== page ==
These dances enchants the tourists to the core, and thereby Bhutan enjoys maximum tourism during Paro and Thimphu festival,” says Karma Tshering, the cofounder of BhutanTravelAgency.com
Paro, Bhutan (PRWEB) December 20, 2011
The schedule for the upcoming Paro Festival in April 2012 has been announced, and it promises to make for colorful and meaningful Bhutan holidays.
The Paro Tshechu, a sacred festival steeped in ancient tradition and culture, is one of the most sought after events in Bhutan Tourism says the co-founder of one of the leading Bhutan travel company, BhutanTravelAgency.com. The festival is held in a stunning 17th century fortress known as the ‘dzong’, and is attended by locals who believe that viewing the religious dances and paintings displayed during the festival blesses and cleanses the soul.
The dances performed during the festival are said to have been choreographed by an 8th century saint based on his visions, and have remained unchanged for centuries. The costumes, masks and choreography have special significance and the performers, who are monks, are said to be in a meditative state during the course of the dance, as they have channeled the divinity of the deities they represent in the dances.
The tshechu features Chhams, which are different from other traditional dances in that they are religious and performed by monks. They have precise choreography, and the movements of the dancers are synchronized to a beat, fascinating all those who have undertaken Bhutan travel during this time.
The festival begins on 2nd April 2012, with the Dance of the Lord of Death and his Consort (Shinje Yab Yum) followed by the dance of the lords of the cremation ground (Durdag) wearing skull masks.
One of the most famous and beautiful dances, the Zhanag or Black hat dance, is performed on this day. The dancers, wearing brocade dresses and black hats, assume the role of yogis with the power to subdue and create life.
On the second day, the dances include Ngas or traditional drums, which add a hypnotic effect to the dances. The highlight of this day is the beginning of the Shawa Sachi chham, or the dance of the Stag and Hounds. This is a favorite tale of a Drukpa Saint, Milarepa, who converted a hunter to Buddhism.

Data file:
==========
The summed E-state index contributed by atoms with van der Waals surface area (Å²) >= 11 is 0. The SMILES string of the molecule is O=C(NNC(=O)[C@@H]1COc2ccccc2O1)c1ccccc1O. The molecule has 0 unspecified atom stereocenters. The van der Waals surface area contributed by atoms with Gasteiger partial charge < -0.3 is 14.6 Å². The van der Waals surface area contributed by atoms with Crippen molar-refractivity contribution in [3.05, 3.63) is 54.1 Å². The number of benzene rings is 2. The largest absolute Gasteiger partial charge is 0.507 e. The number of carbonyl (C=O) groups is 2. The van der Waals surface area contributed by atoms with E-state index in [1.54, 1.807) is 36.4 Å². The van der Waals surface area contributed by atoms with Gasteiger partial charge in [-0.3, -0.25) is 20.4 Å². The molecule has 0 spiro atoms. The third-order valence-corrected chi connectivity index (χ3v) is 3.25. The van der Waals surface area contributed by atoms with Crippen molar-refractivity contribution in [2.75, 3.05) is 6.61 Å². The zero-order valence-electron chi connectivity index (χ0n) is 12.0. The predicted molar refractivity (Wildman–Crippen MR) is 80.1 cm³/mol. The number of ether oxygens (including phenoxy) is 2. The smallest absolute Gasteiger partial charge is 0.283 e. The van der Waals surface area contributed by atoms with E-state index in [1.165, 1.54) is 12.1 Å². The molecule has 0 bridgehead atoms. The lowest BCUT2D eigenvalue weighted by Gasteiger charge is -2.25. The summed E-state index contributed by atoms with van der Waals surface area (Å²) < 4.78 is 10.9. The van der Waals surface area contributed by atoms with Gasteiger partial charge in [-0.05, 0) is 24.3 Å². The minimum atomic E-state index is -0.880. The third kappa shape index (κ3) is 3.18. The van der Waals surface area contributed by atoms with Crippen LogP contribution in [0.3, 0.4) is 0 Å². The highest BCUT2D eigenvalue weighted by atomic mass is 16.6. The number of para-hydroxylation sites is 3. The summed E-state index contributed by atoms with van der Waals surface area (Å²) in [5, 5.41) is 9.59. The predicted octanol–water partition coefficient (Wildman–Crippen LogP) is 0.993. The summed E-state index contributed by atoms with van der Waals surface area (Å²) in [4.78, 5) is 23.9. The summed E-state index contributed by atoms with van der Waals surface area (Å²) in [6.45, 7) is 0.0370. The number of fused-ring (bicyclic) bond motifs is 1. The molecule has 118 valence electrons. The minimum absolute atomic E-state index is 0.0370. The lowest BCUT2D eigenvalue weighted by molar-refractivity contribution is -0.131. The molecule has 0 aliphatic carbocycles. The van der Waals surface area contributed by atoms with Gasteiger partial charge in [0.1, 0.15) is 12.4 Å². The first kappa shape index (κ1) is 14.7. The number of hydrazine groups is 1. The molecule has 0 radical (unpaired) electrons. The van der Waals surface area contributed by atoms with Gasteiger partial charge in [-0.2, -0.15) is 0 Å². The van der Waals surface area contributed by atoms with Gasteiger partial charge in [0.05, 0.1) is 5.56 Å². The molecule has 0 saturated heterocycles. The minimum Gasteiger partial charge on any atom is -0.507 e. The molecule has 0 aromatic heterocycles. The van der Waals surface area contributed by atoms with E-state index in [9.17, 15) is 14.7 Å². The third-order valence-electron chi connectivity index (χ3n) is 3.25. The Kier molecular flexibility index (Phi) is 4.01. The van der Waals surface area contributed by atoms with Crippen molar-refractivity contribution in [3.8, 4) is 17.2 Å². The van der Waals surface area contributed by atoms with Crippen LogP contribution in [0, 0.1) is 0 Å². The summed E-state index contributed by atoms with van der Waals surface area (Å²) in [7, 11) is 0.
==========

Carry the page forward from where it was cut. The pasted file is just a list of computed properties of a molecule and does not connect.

The third day of the festival introduces a deeply symbolic dance known as Tungam, depicting sacrificial murder, performed by dancers wearing beautiful brocade and masks depicting expressions of wrath. Another must see dance on this day is the Pholeg-Moleg, dance of the noblemen and noble women. The dance is full of bawdy, rustic humour, and depicts a tale from the life of King Norzhang.
On the fourth day, Sha Tsham, dance of the four stags, is performed. The dance tells of how Guru Rinpoche subdued the god of wind who was creating havoc on earth. The dancers wear knee length yellow skirts and stag masks, and represent the mounts of the wind god.
The Raksha Mangcham, or the dance of the judgment of the dead is one of the more famous Tshechu dances making it into all Bhutan festival tours, and tells the story of what happens when a being dies. The being enters an intermediary stage between heaven and hell, where the Lord of death doles out judgment by measuring sins against good acts committed by the being, who is then allowed to enter heaven or hell.
The fifth and last day of the Tshechu is the day the giant applique image of the Guru, known as the Guru Thongdroel, is unfurled from one of the walls of the temples in the Dzong courtyard. Locals believe that viewing a Thongdroel has the power to liberate one from bad karma. On the last day, heroes lead believers into the presence of Guru Rinpoche, and Guru Rinpoche reveals his eight manifestations, and fairies perform a dance to bring happiness to the world.
Tshechus also feature the iconic atsara, or the traditional joker, who wears a red mask and entertains the crowd with outrageous antics throughout the festival.
The Paro Tshechu offers a wonderful respite to your Bhutan holiday, and imbues your travel Bhutan experience with some spiritual meaning.